One particularly dangerous obstacle was Hillary's Step - named after Sir Edmund - a rocky section which juts out below the summit of the mountain with a 300ft fall to rocks below. Karnicar negotiated a path down the left-hand, snow-covered side of the outcrop. He also had to contend with ice breaking under his feet. "A big problem was snow accumulated by wind. It's dangerous if you go on to it with skis, because you can start an avalanche. The last part was also dangerous - skiing on the sides of accumulated masses of ice. There are shelves of snow hanging over you, so you have to be quick.

"Skiing down is sometimes more difficult than going up," he adds, in something of a classic understatement. "Skiing on ridges is like being on a knife's edge. Many times part of my skis were hanging over into Tibet, and sometimes into Nepal. So you can imagine I didn't have full contact with the surface."

How does he feel about his achievement? "I'm very happy, and tired also. I have realised my life's dream. I've been trying to do this since 1996. I feel accomplished, full. I felt it was my life's calling. Skiing down mountains is what I'm good at - so why not ski down the highest one in the world? I feel I was born with this talent and felt a duty to use it. It was personal. What the world thinks is their business."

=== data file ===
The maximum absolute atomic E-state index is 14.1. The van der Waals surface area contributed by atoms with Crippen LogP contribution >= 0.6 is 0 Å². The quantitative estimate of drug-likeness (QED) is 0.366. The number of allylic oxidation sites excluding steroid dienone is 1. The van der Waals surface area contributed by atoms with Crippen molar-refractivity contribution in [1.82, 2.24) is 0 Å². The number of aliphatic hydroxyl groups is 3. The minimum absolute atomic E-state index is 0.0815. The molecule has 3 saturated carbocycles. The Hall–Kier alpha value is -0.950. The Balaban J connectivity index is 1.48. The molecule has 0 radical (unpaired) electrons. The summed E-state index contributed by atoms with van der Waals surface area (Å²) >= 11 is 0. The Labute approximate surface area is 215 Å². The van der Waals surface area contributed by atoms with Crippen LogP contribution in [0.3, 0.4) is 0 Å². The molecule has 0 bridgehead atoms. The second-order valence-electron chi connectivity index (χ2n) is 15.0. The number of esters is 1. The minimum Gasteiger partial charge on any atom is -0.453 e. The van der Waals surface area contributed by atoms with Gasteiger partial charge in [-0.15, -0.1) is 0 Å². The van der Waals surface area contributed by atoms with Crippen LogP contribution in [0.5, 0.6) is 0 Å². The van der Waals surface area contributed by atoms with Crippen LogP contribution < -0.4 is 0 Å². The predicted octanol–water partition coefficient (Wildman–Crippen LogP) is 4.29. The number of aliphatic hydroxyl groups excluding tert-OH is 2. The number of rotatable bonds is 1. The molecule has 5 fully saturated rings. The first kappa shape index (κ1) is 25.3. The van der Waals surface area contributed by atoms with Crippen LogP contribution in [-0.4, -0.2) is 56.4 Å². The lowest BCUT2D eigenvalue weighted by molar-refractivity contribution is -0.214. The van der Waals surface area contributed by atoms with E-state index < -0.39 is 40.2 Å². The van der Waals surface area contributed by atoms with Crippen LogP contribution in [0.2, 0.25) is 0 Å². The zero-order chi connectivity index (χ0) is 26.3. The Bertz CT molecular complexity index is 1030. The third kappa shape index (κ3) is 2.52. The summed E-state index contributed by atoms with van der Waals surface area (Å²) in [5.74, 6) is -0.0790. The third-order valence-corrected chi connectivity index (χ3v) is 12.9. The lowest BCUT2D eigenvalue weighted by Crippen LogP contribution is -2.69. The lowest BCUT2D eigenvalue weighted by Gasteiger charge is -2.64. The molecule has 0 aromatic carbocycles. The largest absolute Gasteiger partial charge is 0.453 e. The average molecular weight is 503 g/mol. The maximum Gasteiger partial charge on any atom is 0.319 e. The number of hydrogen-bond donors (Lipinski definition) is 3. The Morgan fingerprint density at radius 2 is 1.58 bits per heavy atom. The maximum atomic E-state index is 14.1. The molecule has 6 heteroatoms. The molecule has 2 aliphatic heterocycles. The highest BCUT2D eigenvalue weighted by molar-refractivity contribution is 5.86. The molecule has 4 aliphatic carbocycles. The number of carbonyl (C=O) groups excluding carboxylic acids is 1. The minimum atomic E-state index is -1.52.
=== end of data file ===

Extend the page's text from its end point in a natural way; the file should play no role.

Karnicar, a ski instructor, plans to stay at base camp for another week, and will stay in the Kathmandu area until November. He will no doubt receive a hero's welcome when he returns to his home village of Jezersko, a small mountain resort close to the Austrian border. Not that the thought of being a local celebrity particularly excites him.

"I don't feel that burden at all," he says. "My motivation was personal, what people make out of it is not that important. I feel that I am one of the rare earthlings who have had a dream and the possibility to achieve it."

It appears that Everest is only the beginning. Since arriving at base camp, Karnicar has cooked up an idea for another recording-breaking feat. "Seamen and skiers never lack challenging adventures, and I'm looking forward to new adventures. I am thinking about skiing the highest peaks of every continent, which hasn't been done up until now."